August 7, 2009 (KHARTOUM) — The Government of South Sudan (GoSS) today reiterated its position on the construction of the Jonglei canal saying its reservations on the project still stands.
- Jonglei Canal (USAID)
“Our reservations are centered around political, economic, social and environmental effects. We can overcome these issues with more understanding between the two sides,” the GoSS irrigation minister Joseph Dawyer told the London based Al-Sharq Al-Awsat in an interview.
Dawyer said that the agreement on the canal was drafted by the central government and Egypt without a say for South Sudan on the issue adding that the project was one of the causes the outbreak of the civil war in 1983 between North and South Sudan.
The Jonglei Canal, started in 1980, is a hydro-construction project in Upper Nile Province of southern Sudan designed to alter the course of the White Nile as it passes through a swampy area in southern Sudan known as the Sudd.
According to Egyptian officials, the purpose of the canal was to ensure the flow of 4.7 billion cubic meters of water annually, to be equally distributed between Egypt and Sudan. However, the canal project was put to a halt in 1983 following the outbreak of the North-South civil war.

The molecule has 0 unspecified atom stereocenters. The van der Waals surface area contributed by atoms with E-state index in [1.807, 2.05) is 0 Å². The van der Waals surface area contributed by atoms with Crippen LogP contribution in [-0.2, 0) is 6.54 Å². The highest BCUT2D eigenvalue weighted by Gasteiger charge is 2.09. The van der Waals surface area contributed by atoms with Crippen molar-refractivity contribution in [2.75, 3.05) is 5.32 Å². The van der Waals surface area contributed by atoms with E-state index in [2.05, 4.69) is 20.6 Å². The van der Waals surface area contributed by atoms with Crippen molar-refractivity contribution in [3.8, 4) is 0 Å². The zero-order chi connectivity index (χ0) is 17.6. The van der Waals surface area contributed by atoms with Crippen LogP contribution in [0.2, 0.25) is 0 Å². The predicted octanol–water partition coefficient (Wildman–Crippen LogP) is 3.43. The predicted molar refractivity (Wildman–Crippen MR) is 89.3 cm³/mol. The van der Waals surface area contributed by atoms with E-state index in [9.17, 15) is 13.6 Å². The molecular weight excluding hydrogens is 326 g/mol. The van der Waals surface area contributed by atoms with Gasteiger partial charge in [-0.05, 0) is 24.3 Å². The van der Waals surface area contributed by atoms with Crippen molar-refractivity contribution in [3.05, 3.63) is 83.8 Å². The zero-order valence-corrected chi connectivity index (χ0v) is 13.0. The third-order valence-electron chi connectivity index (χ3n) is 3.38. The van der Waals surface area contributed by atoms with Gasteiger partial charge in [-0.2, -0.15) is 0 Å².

The irrigation minister said the projects needs a new “feasibility study” that should be carried out by his ministry.
He also denied knowledge of reports about an Egyptian delegation scheduled to visit Jonglei canal site. The Egyptian irrigation minister had announced that he established a committee to look into the possibility of renewing work on the canal saying it will develop surrounding areas through building new infrastructure and services to the locals.
Egypt is currently in a middle of row with Nile basin countries who are pressing to modify the 1929& 1959 agreements that grants it the lion’s share in the river water.
With almost 80 million people, Egypt’s water demands are projected to exceed its supply by 2017, according to a government reported published earlier this month.
Egyptian officials are worried about the upcoming referendum in 2011 for Southern Sudanese as a vote for secession it might further impact its share in the Nile waters.
A meeting of the nine Nile Basin countries held in Alexandria last week failed to reach an agreement on a new framework pact for water-sharing following intense lobbying from Egypt and Sudan.
Dawyer criticized the exclusion of South Sudan from the Alexandria conference with an observer status.